By Paul Obi
“The Supreme Court, of course, has the responsibility of ensuring that our government never oversteps its proper bounds or violates the rights of individuals. But the court must also recognise the limits on itself and respect the choices made by the people.”
– Elena Kagan
US Supreme Court Justice
The year 2020 left with it unimaginable shades of serious impacts. It was a year philosophers will easily tag anus horribilis – a monstrous year. From the Coronavirus pandemic and its unending conspiracy theories, to Nigeria’s state failure in nearly all fronts, then, to the ominous test of our democracy, 2020 was almost like a gulag and slaughter house.
Where both our human and democratic lives were pinned down to the vagaries of a pandemic and a Supreme Court judgement on Imo State Governorship Election that ended up upturning our senses about the true meaning of democracy. 2020 was a year in history, Nigeria’s electoral jurisprudence vis-a-vis democracy was on trial, specifically in the case of Uzodinma vs Ihedioha/SC.1462/2019. It was a case and outcome that defiled explanation.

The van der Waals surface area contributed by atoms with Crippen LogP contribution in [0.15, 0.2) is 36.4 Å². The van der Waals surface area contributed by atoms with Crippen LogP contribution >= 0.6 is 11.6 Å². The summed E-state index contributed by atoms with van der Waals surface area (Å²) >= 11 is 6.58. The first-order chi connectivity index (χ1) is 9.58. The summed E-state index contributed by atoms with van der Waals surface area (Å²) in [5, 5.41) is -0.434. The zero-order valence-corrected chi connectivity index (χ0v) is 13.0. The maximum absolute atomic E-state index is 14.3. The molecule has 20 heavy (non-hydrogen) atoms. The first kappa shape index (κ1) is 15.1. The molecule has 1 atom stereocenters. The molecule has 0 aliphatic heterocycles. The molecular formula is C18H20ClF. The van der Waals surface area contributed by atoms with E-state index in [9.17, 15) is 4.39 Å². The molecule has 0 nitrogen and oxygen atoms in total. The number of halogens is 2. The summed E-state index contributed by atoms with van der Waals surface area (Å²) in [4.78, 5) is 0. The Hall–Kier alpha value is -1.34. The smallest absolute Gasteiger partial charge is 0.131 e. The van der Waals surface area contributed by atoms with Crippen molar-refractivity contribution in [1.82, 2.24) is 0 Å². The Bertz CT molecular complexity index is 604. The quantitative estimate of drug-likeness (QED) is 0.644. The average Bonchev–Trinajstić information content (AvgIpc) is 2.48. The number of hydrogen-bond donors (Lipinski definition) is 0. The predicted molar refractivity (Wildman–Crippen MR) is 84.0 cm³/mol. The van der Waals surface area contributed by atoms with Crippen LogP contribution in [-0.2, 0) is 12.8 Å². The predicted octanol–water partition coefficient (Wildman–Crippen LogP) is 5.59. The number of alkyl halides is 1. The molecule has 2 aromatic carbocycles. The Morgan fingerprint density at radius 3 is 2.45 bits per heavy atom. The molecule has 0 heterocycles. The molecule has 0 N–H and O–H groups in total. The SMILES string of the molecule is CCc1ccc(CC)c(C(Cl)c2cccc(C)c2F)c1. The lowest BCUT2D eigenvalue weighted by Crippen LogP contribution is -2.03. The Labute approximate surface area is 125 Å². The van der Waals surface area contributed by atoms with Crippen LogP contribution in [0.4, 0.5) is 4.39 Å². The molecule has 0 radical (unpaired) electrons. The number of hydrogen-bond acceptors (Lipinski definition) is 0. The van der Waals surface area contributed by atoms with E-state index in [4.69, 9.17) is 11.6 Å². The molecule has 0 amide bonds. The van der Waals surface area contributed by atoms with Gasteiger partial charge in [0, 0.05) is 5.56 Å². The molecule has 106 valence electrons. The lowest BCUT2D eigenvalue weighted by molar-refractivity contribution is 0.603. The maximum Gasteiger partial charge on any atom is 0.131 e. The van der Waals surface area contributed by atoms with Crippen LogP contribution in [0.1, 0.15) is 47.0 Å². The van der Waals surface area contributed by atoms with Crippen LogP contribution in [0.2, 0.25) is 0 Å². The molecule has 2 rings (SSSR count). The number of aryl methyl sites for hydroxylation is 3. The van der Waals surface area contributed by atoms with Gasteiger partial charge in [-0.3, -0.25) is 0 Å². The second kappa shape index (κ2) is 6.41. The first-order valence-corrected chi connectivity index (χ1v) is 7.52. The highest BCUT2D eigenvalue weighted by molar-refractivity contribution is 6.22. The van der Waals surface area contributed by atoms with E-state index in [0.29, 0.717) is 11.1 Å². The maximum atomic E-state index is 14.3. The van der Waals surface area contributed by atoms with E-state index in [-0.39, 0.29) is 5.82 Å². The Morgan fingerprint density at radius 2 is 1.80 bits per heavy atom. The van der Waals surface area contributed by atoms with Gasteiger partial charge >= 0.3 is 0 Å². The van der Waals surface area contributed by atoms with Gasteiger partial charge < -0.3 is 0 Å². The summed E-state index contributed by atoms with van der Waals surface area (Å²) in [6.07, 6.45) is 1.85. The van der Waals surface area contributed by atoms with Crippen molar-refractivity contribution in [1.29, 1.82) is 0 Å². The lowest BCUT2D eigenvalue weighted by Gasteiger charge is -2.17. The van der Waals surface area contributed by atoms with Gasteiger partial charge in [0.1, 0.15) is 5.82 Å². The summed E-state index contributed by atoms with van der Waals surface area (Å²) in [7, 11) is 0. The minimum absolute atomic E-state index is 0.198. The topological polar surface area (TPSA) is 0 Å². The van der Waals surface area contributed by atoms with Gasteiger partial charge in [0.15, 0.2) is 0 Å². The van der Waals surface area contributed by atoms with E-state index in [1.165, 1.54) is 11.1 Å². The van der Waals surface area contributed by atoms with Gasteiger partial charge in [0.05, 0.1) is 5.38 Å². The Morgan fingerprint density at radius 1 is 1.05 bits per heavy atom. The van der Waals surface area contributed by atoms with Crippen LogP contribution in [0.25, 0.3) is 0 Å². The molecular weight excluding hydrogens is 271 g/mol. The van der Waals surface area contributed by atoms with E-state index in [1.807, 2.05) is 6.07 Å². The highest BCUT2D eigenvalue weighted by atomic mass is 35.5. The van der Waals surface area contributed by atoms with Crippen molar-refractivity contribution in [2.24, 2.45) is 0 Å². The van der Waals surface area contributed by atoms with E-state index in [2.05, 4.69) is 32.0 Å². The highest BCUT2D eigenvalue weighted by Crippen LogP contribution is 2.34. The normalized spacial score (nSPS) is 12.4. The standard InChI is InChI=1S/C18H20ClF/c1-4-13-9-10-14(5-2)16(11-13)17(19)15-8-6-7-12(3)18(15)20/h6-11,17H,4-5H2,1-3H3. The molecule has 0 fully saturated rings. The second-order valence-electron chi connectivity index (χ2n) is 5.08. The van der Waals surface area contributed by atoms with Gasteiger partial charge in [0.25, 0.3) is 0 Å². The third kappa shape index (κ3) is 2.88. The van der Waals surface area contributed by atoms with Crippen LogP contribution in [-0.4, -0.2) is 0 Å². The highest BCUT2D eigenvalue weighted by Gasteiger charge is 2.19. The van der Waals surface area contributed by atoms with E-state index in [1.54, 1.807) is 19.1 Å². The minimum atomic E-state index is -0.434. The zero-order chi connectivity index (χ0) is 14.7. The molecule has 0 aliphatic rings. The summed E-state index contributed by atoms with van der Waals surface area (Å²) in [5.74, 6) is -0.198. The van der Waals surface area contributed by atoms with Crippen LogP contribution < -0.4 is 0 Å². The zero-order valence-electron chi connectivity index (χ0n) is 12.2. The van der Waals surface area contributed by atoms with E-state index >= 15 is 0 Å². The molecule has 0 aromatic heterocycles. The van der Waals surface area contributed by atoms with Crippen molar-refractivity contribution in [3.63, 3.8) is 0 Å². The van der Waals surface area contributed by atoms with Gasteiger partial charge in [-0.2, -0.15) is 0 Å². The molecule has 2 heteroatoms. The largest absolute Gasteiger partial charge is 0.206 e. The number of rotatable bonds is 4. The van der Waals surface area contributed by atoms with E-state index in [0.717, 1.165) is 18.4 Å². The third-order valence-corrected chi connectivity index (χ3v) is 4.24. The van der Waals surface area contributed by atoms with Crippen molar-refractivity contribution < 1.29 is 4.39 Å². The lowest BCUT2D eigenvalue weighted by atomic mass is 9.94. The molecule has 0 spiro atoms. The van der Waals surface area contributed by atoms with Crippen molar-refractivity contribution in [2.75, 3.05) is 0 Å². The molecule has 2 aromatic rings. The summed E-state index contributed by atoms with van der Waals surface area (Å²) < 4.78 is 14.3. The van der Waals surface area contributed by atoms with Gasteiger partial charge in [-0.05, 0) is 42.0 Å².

Zooming in on the essence of judicial intervention and arbitration in a democracy, the verdict of the Supreme Court stripped the constitutional powers of the electorates to decide who governs them. And turned round to bequeath those powers on jurists far removed from the Eastern Heartland where Imo lies.
The verdict set in motion a debilitating web of confusion about the very essence of democracy and elections, and the constitutional powers of the voters. Never in the history of the Supreme Court since 1963 when it was established, had there been an audacious rebuke of the court by its own member – a Supreme Court Judge.